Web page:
Contemporary light artist shows installation in Steamboat |

Contemporary light artist shows installation in Steamboat

Nicole Inglis
Sophia Dixon Dillo's display at Vertical Arts Architecture includes an installation called "Forming Light," which consists of 13 miles of translucent fishing line woven across the office, cascading like a light waterfall.

— Without light, the color red wouldn't be red. Blue wouldn't be blue, and white wouldn't be white.

As Colorado artist Sophia Dixon Dillo studied painting at Colorado State University, she was captured by the perception of art through the reflection, refractions and absorptions of light, and it led her to abandon the paintbrush and try to capture the light as a medium of its own.

"Light is ungraspable," Dillo said. "You don't see it if you're not looking for it in a certain way."

Dillo's contemporary art will be on display this month at Vertical Arts Architecture, including an installation, called "Forming Light," which consists of 13 miles of translucent fishing line woven across the Vertical Arts office, cascading like a light waterfall into the space.

She also has several small box pieces mounted on a clean, white wall at the gallery. The mysterious, veiled materials draw the viewer into the void between perception and understanding.

Recommended Stories For You

A reception for Dillo is at the office from 6 to 9 p.m. today.

Vertical Arts project manager Travis Mathey said the way Dillo formed the installation to the complex space brought the project to life.

"As a designer, I think this is a unique opportunity to look at art and how it complements space," he said. "This is the best example of art and architecture blending together."

This is the fourth "Forming Light" installation she has done, and Dillo said it took about a day and a half, and a team of people, to string the fishing line around the room.

It takes only five minutes to cut it down.

She first started doing the installations in 2007, after she was inspired by artists using fishing line to hang their work.

Instead of looking at the art, Dillo found herself looking up at the fishing line and the way the light refracted through it.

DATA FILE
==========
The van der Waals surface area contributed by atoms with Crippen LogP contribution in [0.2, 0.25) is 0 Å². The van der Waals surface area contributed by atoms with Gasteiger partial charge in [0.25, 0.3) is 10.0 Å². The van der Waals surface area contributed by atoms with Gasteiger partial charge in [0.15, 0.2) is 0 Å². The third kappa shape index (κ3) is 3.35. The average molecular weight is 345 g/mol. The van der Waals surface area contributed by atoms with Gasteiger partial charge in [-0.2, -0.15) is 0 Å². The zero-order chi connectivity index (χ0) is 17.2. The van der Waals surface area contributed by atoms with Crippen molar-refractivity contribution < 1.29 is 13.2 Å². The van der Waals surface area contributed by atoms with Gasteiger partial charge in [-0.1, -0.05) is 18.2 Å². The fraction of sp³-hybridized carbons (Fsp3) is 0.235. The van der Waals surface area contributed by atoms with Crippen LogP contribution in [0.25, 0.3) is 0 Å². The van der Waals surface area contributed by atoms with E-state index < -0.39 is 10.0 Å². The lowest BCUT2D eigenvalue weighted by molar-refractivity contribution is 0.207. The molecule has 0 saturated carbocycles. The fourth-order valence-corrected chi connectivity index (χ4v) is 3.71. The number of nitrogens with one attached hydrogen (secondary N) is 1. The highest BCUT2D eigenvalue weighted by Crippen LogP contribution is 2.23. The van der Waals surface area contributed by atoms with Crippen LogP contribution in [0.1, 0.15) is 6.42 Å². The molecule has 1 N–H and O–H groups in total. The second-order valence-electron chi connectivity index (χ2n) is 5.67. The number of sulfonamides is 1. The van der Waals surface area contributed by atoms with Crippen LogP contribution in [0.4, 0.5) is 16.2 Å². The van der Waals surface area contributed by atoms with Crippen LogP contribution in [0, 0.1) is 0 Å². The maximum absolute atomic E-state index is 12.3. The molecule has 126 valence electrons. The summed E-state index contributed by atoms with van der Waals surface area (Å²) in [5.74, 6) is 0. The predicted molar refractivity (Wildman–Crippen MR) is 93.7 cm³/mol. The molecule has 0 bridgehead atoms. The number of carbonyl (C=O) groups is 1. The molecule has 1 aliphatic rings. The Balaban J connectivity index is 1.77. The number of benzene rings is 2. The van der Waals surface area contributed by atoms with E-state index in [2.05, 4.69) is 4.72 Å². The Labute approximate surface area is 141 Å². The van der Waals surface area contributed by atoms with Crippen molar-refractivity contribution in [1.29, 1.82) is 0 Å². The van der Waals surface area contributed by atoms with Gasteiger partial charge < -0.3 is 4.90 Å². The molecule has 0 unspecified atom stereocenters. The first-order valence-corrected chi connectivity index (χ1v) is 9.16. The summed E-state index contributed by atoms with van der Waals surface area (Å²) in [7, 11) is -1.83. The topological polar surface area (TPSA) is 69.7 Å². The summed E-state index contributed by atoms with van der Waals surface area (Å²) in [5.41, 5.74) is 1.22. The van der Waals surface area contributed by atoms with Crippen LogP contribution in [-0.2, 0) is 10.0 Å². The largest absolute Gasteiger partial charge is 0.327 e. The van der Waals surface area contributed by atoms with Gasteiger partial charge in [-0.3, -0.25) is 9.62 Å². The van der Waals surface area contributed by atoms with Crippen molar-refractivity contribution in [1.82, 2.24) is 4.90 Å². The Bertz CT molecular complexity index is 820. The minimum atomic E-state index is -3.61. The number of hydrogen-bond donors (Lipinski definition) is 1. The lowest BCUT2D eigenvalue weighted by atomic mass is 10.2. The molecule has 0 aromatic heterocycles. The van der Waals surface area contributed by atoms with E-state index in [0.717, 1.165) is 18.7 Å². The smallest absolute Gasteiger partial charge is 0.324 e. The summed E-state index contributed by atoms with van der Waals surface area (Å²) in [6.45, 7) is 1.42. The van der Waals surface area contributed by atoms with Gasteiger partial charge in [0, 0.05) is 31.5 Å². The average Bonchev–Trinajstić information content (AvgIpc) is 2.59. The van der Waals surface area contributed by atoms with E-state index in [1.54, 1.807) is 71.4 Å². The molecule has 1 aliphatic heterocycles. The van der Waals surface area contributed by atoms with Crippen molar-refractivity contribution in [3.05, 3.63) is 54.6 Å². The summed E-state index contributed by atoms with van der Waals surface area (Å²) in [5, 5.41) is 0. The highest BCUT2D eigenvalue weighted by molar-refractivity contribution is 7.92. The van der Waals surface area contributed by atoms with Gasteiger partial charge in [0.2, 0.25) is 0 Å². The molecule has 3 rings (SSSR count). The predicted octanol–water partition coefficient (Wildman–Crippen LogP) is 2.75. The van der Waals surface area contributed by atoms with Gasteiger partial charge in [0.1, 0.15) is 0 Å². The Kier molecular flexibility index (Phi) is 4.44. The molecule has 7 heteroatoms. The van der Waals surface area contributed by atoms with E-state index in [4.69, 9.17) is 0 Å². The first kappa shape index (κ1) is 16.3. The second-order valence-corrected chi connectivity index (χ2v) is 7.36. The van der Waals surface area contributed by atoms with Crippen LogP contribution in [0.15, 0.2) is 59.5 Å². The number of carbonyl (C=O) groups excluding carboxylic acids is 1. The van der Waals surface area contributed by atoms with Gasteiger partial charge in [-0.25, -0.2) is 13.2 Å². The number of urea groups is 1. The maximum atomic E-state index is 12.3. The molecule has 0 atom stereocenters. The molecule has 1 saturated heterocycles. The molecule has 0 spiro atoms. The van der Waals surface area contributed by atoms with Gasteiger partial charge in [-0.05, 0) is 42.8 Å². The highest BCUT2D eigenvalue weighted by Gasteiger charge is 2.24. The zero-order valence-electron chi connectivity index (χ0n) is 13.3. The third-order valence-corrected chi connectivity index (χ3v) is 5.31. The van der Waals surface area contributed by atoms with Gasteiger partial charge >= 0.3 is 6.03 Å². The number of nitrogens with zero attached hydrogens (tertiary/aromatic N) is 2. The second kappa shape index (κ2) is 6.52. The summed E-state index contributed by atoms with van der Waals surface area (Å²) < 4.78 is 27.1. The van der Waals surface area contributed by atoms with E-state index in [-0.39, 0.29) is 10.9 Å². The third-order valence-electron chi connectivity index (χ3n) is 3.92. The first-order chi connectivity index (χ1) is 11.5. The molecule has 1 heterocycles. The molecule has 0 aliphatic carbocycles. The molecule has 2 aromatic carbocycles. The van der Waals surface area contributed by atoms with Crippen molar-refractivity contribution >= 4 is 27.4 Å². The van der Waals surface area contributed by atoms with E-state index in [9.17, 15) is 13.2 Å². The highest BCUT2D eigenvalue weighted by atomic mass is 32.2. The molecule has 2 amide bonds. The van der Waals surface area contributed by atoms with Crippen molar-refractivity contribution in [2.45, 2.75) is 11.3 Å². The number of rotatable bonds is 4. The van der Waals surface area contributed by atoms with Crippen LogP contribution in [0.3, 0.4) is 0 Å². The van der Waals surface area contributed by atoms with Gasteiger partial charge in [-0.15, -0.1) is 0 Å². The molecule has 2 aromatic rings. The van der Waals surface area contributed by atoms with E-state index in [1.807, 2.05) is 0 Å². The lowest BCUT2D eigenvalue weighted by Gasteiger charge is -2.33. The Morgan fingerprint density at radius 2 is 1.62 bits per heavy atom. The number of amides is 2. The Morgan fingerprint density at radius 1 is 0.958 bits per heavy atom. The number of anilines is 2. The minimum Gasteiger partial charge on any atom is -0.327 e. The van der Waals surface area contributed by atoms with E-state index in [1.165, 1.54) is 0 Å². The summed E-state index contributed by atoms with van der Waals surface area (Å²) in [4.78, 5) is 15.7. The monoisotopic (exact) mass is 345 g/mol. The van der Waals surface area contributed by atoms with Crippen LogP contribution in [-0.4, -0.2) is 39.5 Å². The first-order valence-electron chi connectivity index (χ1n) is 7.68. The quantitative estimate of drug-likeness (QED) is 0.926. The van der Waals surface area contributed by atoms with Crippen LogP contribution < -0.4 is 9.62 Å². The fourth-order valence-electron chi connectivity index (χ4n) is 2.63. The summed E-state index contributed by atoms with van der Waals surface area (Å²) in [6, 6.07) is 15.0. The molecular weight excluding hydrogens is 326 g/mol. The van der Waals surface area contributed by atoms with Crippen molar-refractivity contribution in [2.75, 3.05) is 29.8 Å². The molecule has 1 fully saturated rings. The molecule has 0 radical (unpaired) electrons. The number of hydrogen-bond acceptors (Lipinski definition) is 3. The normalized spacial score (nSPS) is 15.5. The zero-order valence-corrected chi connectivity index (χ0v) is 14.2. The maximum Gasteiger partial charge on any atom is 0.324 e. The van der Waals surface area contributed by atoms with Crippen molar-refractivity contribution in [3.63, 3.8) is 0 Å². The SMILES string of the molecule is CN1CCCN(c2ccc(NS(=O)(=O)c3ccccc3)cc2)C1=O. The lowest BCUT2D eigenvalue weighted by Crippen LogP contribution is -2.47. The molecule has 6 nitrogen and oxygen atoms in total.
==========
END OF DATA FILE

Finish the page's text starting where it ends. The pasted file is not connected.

"I wanted to be shifting the space or bodily feel of the viewer," she said about her first installation. "I want to enter into the space of the viewer and have them experience their body and sensation in a different way, and maybe in an unexpected way."

As she experimented with translucent materials, she expanded her work to include the small boxes, which feature a piece of satin glass materials displayed behind it at different depths.

The frosting of the satin glass distorts the materials, which reflect, absorb and refract light in varying manners. The effect is almost holographic in nature, with the color, shape and sharpness of the objects varying with the position of the viewer.

"We tend to want to know what we're looking at," Dillo said. "I'm really interested in that initial perception experience, before the naming of the object enters that experience."

With Dillo's Buddhist background and rural lifestyle in Crestone, she said that Zen teachings, while not a prominent theme, inform the quiet contemplativeness of her work.

And for many people, that quiet may be just as hard to grasp as the light in Dillo's work.

"We spend so much of our day e-mailing, texting … I wanted something that would slow people down into that first stage of perception."

— To reach Nicole Inglis, call 970-871-4204 or e-mail

Start a dialogue, stay on topic and be civil.
If you don't follow the rules, your comment may be deleted.